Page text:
Posted on

Law Firm Perkins Coie Adds Ex-CFTC Counsel to Dedicated Crypto, Blockchain Group

Law firm Perkins Coie has hired Kari Larsen after identifying her “understanding of the impact that blockchain and crypto will have” on the legal sector.

U.S. international law firm Perkins Coie (PC) announced it had hired a former counsel for the country’s commodities regulator to work in its blockchain practice in a press release Nov. 6.

Kari Larsen, who previously worked at the Division of Enforcement of the Commodity Futures Trading Commission (CFTC), will now be based at PC’s Blockchain Technology & Digital Currency industry group.

The group originally formed in 2013, with PC keen to gain an understanding of the complex legal landscape which continues to evolve around cryptocurrency and related tokens in the U.S.

“I’m confident that Kari has a true understanding of the impact that blockchain and crypto will have on our industry,” Molly Moynihan, co-chair of the firm’s investment management practice and member of the firm’s management committee commented in the release, adding:

“Her extensive experience representing clients in a wide range of commodity and transactional matters, and regularly providing counsel on global matters related to U.S., U.K. and E.U. commodity laws and regulations, will be a significant advantage to our national practice.”

The move comes as legal advice concerning cryptocurrency handling remains highly sought-after in the weeks leading up to the emergence of fresh offerings targeting institutional investors.

As Cointelegraph reported, Dec. 12 should see the launch of the Intercontinental Exchange’s Bakkt platform, which will offer one-day physical Bitcoin futures. Earlier this week, the  U.S. Chicago Board Options Exchange (CBOE) noted that their BTC futures offering hit record volatility lows in October.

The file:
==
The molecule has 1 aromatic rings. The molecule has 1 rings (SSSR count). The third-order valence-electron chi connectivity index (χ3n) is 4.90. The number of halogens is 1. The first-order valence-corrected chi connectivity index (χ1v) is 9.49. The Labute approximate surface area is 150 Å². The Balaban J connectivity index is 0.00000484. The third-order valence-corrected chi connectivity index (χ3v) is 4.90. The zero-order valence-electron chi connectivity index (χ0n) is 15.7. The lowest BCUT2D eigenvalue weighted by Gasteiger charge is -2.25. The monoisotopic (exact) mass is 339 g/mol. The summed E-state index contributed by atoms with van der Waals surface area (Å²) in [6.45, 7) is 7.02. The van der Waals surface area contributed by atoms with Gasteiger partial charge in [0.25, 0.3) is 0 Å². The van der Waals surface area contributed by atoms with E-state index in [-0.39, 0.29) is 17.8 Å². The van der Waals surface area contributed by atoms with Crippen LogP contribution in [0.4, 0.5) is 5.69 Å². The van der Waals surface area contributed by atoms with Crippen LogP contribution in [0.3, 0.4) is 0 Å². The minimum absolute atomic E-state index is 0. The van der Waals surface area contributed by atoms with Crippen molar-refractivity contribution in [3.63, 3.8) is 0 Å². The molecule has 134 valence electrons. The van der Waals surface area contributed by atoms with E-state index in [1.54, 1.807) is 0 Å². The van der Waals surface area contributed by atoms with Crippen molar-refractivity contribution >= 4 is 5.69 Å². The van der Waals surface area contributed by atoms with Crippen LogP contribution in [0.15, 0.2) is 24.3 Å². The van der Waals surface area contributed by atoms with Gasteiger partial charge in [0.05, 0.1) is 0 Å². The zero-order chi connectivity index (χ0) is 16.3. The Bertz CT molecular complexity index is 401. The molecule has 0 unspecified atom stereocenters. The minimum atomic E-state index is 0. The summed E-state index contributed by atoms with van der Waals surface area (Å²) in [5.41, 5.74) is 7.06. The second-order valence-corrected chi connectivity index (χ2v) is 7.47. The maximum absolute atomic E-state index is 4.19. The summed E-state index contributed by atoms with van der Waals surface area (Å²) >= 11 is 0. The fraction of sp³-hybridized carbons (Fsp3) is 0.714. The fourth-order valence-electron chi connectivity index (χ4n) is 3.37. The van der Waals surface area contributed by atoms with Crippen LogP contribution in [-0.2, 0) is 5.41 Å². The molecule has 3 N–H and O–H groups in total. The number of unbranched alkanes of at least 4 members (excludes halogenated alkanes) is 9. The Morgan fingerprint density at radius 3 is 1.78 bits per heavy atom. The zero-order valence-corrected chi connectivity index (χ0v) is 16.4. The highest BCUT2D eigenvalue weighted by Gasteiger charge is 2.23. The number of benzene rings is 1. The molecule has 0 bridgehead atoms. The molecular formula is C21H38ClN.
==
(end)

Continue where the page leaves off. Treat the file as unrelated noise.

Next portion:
The path to regulatory certainty for Bakkt is complex, commentators have noted this week, some seeing the launch as a crucible for what is possible under the current U.S. climate.

Posted on

Law Firm Perkins Coie Taps CFTC Veteran for Blockchain Practice

Kari Larsen, a former executive at bitcoin derivatives startup LedgerX who previously served a stint as counsel for the Commodity Future Trading Commission (CFTC), has joined Perkins Coie LLP.

Larsen was named partner for the firm’s Blockchain Technology and Digital Currency industry group, Perkins Coie said Tuesday.

“Kari brings to bear a deep knowledge of derivative exchange platforms and the commodities sector to represent traders and CFTC registered entities focused on launching innovative products, including cryptocurrency products,” J. Dax Hansen, the industry group’s chair, said in a statement.

Larsen most recently served as counsel for New York-based Reed Smith LLP. Per her LinkedIn bio, Larsen’s remit at Reed Smith included issues surrounding initial coin offerings (ICOs) or token sales. She served at LedgerX as general counsel, chief regulatory officer and chief compliance officer, and worked as counsel in the CFTC’s Division of Enforcement between 1997 and 2000.